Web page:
in the combined-therapy group (including 2 deaths from cardiovascular
causes, 3 nonfatal myocardial infarctions, 1 nonfatal stroke, and 6
coronary revascularizations)[6].

Since its introduction in 2002, ezetimibe has become the primary adjunct
to statins for reducing "elevated" LDL. This is despite the fact
that it has so far shown itself to be totally incapable of actually
producing any meaningful health benefit for the people who take it. In
today's bizarro drug company-owned health arena, where cholesterol
reduction has become a sacred end in itself, a woeful inability to
reduce heart attack or death is swept aside as a minor inconvenience.
There's money to be made in them thar lipid-lowering drugs, to hell
with any profit-destroying notion that they are largely a waste of time
and money…

WHO Says the Saturated Fat Theory is Garbage?

A recent special issue of Annals of Nutrition and Metabolism was devoted
to "Fats and Fatty Acids in Human Nutrition". This issue was the
result of a joint FAO/WHO Expert Consultation held in Geneva, November
2008 and contains "the background papers which have been prepared by
a panel of carefully selected experts and have served as the basis for
the updated dietary recommendations of FAO and WHO"[7]

One of the papers presented in this special report was a sweeping review
of both prospective epidemiological studies and clinical trials
examining the relationship between dietary fat and CHD[8]. This review
was conducted by researchers from the Department of Human Nutrition at
the University of Otago, Dunedin , New Zealand.

I must confess that when I initially pulled up the PDF of this study
(which you can freely access from the link below), I was fully expecting
more of the same old fat- and cholesterol-phobic hoopla that has
regrettably characterized public health recommendations for almost half
a century. Instead, I was pleasantly surprised. In fact, pleasantly
shocked is a more fitting description. Despite being published under the
auspices of one of the world's largest health organizations, the
report actually tells…the truth!

After examining 28 prospective epidemiological studies, the researchers
reported that:

"Intake of total fat was not significantly associated with CHD
mortality..." (p. 175)

"Intake of total fat was also unrelated to CHD events..." (p. 175)

"Intake of TFA [trans fatty acids] was strongly associated with CHD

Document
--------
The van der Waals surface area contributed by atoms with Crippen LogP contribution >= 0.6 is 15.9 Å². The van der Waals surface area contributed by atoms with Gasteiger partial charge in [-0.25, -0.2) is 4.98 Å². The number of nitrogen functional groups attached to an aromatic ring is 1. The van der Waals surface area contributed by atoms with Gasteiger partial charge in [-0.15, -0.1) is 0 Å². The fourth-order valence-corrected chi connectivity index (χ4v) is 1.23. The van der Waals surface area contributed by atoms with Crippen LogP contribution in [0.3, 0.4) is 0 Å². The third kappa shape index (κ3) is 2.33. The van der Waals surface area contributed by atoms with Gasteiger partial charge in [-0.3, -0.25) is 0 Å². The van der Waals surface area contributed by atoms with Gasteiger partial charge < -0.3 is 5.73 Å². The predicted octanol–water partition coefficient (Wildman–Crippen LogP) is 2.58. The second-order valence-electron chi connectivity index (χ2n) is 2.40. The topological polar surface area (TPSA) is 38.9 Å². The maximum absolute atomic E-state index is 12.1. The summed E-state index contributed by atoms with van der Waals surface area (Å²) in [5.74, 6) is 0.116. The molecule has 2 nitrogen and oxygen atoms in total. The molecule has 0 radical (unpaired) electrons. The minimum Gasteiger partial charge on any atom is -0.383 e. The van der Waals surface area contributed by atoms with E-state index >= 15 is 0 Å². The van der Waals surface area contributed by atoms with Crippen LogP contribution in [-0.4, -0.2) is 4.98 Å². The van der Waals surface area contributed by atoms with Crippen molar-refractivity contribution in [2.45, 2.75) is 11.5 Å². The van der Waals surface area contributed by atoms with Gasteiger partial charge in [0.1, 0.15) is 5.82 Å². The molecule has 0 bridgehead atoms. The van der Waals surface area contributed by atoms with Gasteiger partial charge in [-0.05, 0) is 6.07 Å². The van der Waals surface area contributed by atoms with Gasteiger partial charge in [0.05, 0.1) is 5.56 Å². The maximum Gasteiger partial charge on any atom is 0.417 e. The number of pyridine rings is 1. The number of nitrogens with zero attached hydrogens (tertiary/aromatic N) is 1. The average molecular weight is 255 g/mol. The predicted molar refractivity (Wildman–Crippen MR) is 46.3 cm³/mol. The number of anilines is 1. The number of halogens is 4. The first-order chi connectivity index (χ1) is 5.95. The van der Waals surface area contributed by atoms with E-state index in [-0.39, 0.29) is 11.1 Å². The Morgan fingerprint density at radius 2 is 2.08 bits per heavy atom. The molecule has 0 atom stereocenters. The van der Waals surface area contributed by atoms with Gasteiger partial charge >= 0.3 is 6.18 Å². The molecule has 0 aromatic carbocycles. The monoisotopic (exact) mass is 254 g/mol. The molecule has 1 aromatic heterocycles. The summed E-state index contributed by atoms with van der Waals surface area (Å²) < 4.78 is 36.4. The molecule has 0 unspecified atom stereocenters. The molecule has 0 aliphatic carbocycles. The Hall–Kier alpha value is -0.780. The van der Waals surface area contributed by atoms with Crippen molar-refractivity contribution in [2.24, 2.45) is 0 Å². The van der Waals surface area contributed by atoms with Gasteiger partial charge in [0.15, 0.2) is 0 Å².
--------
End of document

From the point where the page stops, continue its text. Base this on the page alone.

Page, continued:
mortality..." (p. 181)

"Intake of SFA [saturated fatty acids] was not significantly associated
with CHD mortality...

Similarly SFA intake was not significantly associated CHD events..." (p.
181)

Their pooled analysis of data from randomized controlled clinical trials
showed:

"...fatal CHD was not reduced by either the low-fat diets... or the high
P/S diets [diets high in polyunsaturated fats and low in saturated fats]
...". (p. 188)

On page 193, they conclude:
"There is probably no direct relation between total fat intake and risk
of CHD."

If you were expecting this rare gem of health authority-sanctioned
honesty and factual reporting to be reflected in said health
authority's dietary recommendations to the public, then you clearly
know little about the mechanics of these anachronistic juggernauts.
Maintaining the status quo is a self-serving activity of utmost
importance to reigning orthodoxies. Changes to currently accepted diet
and health recommendations occur almost imperceptibly over time, as
small modifications that "advance" the current body of knowledge
but never upset the underlying foundational dogma itself. Such
modifications typically include the inclusion of politically acceptable
discoveries (such as the cardiovascular benefits of omega-3 fatty acids
from fish and fish oils). However, the wholesale embrace of politically
incorrect findings is unthinkable. As such, the world's health
authorities continue to preach the kind of nonsense that rational minds
would associate with the ignorant, superstitious thinking of the Dark
Ages. Such nonsense includes the belief that cholesterol, an essential
life-sustaining substance that Mother Nature saw fit to include in the